"Raising the retirement age would inflict further hardship among a group of workers who are likely to face health and economic problems in their 60s." –Doug Hart, President, Arizona Alliance for Retired Americans
House Republicans are wasting no time trying to repeal health care reform. The new Congress convened on Wednesday, and the House Rules Committee met on Thursday to report a rule to repeal the health care law. The full House voted today 236-181, largely along party lines, to move ahead to next week's final vote, which is scheduled for Wednesday, January 12. The plan to repeal the health care reform law would increase the deficit by $230 billion by 2021, according to a preliminary analysis from the Congressional Budget Office. Because of the law, many important, positive changes to Medicare - such as free preventive screenings - went into effect on January 1. Those benefits, as well as a 50% discount for brand name drugs and 7% off generics for beneficiaries in the Part D doughnut hole, would disappear if the repeal were to become law. The doughnut hole is set to close entirely by 2020, but a repeal would change that. In addition, subsidies for early retiree health care would disappear. The 2010 law also extends the solvency of Medicare by 12 years. To see the Alliance fact sheet on 2011 Medicare changes, go to http://bit.ly/gesRSR.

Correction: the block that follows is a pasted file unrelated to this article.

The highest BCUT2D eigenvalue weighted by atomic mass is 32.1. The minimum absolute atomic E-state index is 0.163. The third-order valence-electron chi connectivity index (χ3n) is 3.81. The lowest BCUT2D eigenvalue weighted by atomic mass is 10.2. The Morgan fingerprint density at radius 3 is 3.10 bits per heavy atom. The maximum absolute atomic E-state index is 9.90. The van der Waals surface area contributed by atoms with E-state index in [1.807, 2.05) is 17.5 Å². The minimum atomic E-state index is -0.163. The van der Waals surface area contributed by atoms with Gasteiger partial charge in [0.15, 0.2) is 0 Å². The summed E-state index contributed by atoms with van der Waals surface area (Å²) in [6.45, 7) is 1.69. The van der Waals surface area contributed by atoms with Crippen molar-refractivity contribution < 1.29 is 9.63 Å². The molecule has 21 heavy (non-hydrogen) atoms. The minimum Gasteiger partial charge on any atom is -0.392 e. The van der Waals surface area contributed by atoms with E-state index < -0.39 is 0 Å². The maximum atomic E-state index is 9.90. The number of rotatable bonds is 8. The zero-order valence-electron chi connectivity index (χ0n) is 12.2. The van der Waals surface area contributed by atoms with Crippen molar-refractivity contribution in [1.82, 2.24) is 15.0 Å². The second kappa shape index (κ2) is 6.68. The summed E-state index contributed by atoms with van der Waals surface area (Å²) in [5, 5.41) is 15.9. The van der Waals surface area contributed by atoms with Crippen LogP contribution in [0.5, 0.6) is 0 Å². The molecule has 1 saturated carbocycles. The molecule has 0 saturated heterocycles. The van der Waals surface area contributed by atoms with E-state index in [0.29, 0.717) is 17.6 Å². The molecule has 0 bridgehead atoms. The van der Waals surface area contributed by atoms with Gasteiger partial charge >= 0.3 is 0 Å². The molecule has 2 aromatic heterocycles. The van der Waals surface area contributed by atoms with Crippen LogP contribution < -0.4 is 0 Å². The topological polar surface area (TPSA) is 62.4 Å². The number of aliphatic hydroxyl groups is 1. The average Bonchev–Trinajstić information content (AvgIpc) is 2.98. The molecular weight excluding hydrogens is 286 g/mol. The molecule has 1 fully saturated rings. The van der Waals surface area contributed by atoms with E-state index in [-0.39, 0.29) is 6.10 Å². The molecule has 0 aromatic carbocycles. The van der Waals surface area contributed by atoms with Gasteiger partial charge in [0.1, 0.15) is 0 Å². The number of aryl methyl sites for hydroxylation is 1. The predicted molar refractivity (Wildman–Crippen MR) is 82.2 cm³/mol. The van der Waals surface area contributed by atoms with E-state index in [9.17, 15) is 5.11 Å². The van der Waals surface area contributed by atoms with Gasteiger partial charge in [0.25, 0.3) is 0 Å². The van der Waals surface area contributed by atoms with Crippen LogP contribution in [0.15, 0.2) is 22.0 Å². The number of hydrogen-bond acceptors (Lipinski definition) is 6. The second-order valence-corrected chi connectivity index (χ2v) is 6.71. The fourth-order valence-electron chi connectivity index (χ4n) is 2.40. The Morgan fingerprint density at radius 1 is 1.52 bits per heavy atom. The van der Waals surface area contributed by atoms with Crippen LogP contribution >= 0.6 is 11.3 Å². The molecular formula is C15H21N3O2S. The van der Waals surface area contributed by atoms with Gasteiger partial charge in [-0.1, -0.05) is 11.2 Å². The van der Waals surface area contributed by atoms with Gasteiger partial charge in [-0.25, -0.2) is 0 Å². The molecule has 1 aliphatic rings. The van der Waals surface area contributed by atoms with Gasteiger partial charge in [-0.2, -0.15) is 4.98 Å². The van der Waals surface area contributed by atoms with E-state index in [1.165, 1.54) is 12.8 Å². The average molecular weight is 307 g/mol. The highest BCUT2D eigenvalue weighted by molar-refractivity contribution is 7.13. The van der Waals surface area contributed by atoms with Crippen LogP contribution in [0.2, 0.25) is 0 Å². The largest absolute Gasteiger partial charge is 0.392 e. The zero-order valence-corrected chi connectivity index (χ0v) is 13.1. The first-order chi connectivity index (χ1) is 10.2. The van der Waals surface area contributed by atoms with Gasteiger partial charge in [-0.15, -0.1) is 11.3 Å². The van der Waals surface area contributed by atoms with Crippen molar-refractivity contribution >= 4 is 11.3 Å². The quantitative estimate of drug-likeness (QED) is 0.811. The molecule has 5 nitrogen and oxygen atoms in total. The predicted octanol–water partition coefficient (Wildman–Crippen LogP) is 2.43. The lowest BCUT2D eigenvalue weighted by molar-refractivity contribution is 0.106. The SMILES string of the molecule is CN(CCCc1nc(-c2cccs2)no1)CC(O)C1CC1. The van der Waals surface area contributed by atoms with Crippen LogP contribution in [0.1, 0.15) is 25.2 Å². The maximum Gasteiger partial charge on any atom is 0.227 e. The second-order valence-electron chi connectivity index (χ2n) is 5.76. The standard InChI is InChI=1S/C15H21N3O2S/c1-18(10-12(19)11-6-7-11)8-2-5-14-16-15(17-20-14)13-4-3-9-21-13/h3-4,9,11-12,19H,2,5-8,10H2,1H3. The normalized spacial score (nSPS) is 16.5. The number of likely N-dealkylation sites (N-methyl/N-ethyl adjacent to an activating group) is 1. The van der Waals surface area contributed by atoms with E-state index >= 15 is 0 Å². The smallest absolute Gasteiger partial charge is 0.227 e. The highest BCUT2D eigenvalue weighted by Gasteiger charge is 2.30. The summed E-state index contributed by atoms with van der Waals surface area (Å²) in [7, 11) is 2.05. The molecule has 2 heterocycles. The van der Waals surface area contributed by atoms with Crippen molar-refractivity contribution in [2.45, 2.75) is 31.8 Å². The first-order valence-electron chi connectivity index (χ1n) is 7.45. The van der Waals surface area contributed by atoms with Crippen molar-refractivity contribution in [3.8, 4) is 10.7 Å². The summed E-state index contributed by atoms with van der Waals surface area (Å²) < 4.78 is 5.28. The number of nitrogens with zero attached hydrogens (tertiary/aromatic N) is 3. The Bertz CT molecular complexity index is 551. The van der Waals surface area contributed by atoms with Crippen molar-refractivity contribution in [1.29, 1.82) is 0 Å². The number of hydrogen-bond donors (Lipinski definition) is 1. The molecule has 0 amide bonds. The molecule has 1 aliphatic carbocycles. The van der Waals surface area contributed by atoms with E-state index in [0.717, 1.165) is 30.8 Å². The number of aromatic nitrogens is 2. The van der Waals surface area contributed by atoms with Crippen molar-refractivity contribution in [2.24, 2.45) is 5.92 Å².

It is expected that nearly all or all House Republicans will vote for the repeal legislation, H.R. 2, next week. However, Senate Democrats and grassroots organizations are pushing back. On Monday, the Senate Democratic Leadership – Sens. Harry Reid (NV), Dick Durbin (IL), Patty Murray (WA), Charles Schumer (NY) and Debbie Stabenow (MI) - wrote then soon-to-be Speaker John Boehner (R-OH) and told him that repeal of health care reform will not occur in the Senate. The five Senate Democratic leaders asked the Ohio Republican in the letter to preserve the health care law or risk leaving seniors without expanded insurance coverage for prescription drugs that the law provides. In addition, the Leadership Council of Aging Organizations, a coalition of 65 senior organizations, including the Alliance, sent a letter to all members of the House on Wednesday night urging a vote against repeal; to view that, go to http://bit.ly/dYFJNd. “Repeal would hurt retirees immediately,” said Barbara J. Easterling, President of the Alliance. “It would be a giant step backwards given all of the problems that were addressed by the 2010 health reform law.”
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